Thought for the week

EVEN the least likely of us for running in a race could not help but be aware of the Olympics.

Even I, who gave up athletics at the age of eight after a school sports day relay race made me realise that my future did not lie in running races, could not fail to sense some of the wonder for those who have striven so hard to reach this level of sporting skill.

How tremendous for those who have won gold! At least, for this year’s Olympics I have the satisfaction of knowing that I was able to ring the church bell in Chirnside at 8am on July 27 to mark the beginning of this great event!

What is important for all those in sports is the challenge to win. We cannot all be winners, of course, but we can all feel the desire to win. When we think about life and people around us these days we realise that many of us have lost the desire to win.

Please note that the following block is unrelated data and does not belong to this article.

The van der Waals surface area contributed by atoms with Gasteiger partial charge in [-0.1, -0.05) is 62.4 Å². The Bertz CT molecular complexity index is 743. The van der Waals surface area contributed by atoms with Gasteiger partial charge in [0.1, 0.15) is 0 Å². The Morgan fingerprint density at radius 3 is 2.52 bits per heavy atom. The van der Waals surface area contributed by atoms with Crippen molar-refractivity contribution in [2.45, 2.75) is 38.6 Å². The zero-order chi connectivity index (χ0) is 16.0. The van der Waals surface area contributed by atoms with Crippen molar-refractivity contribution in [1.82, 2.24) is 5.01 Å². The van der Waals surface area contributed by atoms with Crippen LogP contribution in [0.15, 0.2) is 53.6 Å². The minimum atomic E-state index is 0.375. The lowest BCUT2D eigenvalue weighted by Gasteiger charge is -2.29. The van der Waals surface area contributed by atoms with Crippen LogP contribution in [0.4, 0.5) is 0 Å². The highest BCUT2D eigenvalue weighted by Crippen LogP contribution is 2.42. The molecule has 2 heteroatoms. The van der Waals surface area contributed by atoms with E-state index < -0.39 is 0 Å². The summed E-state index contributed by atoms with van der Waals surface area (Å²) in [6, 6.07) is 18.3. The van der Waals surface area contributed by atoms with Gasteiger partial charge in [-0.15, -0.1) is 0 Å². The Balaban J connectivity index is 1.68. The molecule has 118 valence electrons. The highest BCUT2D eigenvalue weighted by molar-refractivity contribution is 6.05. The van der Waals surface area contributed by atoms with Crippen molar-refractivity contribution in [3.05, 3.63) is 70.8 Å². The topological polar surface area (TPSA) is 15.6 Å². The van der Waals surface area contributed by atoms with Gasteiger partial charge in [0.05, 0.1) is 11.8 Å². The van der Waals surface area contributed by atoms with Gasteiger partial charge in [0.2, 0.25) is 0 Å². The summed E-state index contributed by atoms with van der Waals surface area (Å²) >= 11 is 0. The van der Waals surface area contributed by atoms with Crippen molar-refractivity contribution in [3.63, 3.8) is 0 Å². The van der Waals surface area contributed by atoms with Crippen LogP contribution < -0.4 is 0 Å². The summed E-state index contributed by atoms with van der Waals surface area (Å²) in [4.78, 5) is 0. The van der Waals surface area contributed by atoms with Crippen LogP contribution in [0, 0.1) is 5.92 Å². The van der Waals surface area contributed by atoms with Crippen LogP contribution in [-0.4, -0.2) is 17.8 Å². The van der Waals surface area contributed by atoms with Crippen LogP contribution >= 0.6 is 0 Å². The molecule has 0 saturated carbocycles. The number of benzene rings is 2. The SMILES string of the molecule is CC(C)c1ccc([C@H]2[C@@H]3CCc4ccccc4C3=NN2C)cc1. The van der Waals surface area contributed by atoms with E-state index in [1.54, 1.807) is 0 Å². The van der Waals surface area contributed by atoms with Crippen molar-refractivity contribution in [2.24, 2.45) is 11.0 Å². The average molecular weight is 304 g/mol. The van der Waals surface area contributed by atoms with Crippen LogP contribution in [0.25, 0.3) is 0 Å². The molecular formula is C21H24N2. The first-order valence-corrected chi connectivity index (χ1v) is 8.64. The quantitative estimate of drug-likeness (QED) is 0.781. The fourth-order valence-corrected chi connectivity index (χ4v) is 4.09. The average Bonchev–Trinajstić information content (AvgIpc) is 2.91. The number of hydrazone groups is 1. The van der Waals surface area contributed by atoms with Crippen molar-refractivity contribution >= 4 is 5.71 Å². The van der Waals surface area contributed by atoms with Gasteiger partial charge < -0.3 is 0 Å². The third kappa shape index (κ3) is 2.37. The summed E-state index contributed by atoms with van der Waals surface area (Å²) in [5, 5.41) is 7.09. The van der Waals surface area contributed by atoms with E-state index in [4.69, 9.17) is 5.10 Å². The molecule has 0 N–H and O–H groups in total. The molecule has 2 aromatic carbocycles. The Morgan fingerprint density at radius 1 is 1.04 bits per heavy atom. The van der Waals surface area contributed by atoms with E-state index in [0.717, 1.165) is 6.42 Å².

By contrast life can become a most wonderful experience when lived for a purpose beyond the obvious and the immediate. The life of faith delivers just such a dynamic.

Faith transforms all our goals in life because of the promise to “win the prize” of love for God and love for one another.

The unknown writer to the Hebrews wrote: “Therefore since we are surrounded by such a great cloud of witnesses, let us throw off everything that hinders and the sin that easily entangles, and let us run with perseverance the race marked out for us. Let us fix our eyes on Jesus, the author and perfecter of our faith, who for the joy set before him endured the cross, scorning its shame, and sat down at the right hand of the throne of God.” Clearly this writer knew something of the “Olympics” of the ancient world and how it might apply to the life of faith. May all of us become real winners in life through our faith in God.

Duncan Murray.